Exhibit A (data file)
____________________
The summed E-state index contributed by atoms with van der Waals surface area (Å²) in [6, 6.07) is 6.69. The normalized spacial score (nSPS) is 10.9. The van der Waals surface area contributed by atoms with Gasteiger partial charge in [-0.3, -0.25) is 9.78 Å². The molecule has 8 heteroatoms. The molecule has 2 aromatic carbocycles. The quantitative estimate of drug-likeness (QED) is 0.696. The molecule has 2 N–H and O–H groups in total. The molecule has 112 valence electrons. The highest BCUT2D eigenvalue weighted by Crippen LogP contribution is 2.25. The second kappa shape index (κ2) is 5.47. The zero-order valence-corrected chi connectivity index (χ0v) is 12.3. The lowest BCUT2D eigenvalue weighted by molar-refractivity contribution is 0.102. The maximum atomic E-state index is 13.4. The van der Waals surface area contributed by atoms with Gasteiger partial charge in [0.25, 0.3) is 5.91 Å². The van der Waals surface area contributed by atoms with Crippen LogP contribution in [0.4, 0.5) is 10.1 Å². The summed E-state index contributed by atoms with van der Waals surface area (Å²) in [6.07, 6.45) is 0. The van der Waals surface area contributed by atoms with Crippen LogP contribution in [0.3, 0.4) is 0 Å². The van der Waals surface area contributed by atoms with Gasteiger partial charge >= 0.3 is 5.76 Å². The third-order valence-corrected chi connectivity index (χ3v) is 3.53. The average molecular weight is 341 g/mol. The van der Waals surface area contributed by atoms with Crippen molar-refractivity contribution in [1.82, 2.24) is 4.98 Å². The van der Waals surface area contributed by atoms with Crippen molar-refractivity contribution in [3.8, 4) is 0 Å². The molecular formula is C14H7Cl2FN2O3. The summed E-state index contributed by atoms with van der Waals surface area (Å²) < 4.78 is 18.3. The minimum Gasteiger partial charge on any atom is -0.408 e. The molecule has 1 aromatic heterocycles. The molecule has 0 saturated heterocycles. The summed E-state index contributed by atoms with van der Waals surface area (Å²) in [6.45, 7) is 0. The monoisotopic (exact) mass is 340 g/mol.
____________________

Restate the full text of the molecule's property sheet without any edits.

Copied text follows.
The summed E-state index contributed by atoms with van der Waals surface area (Å²) in [6, 6.07) is 6.69. The normalized spacial score (nSPS) is 10.9. The van der Waals surface area contributed by atoms with Gasteiger partial charge in [-0.3, -0.25) is 9.78 Å². The molecule has 8 heteroatoms. The molecule has 2 aromatic carbocycles. The quantitative estimate of drug-likeness (QED) is 0.696. The molecule has 2 N–H and O–H groups in total. The molecule has 112 valence electrons. The highest BCUT2D eigenvalue weighted by Crippen LogP contribution is 2.25. The second kappa shape index (κ2) is 5.47. The zero-order valence-corrected chi connectivity index (χ0v) is 12.3. The lowest BCUT2D eigenvalue weighted by molar-refractivity contribution is 0.102. The maximum atomic E-state index is 13.4. The van der Waals surface area contributed by atoms with Gasteiger partial charge in [0.25, 0.3) is 5.91 Å². The van der Waals surface area contributed by atoms with Crippen LogP contribution in [0.4, 0.5) is 10.1 Å². The summed E-state index contributed by atoms with van der Waals surface area (Å²) in [6.07, 6.45) is 0. The van der Waals surface area contributed by atoms with Crippen LogP contribution in [0.3, 0.4) is 0 Å². The van der Waals surface area contributed by atoms with Gasteiger partial charge >= 0.3 is 5.76 Å². The third-order valence-corrected chi connectivity index (χ3v) is 3.53. The average molecular weight is 341 g/mol. The van der Waals surface area contributed by atoms with Crippen molar-refractivity contribution in [1.82, 2.24) is 4.98 Å². The van der Waals surface area contributed by atoms with Crippen molar-refractivity contribution in [3.8, 4) is 0 Å². The molecular formula is C14H7Cl2FN2O3. The summed E-state index contributed by atoms with van der Waals surface area (Å²) < 4.78 is 18.3. The minimum Gasteiger partial charge on any atom is -0.408 e. The molecule has 1 aromatic heterocycles. The molecule has 0 saturated heterocycles. The summed E-state index contributed by atoms with van der Waals surface area (Å²) in [6.45, 7) is 0. The monoisotopic (exact) mass is 340 g/mol.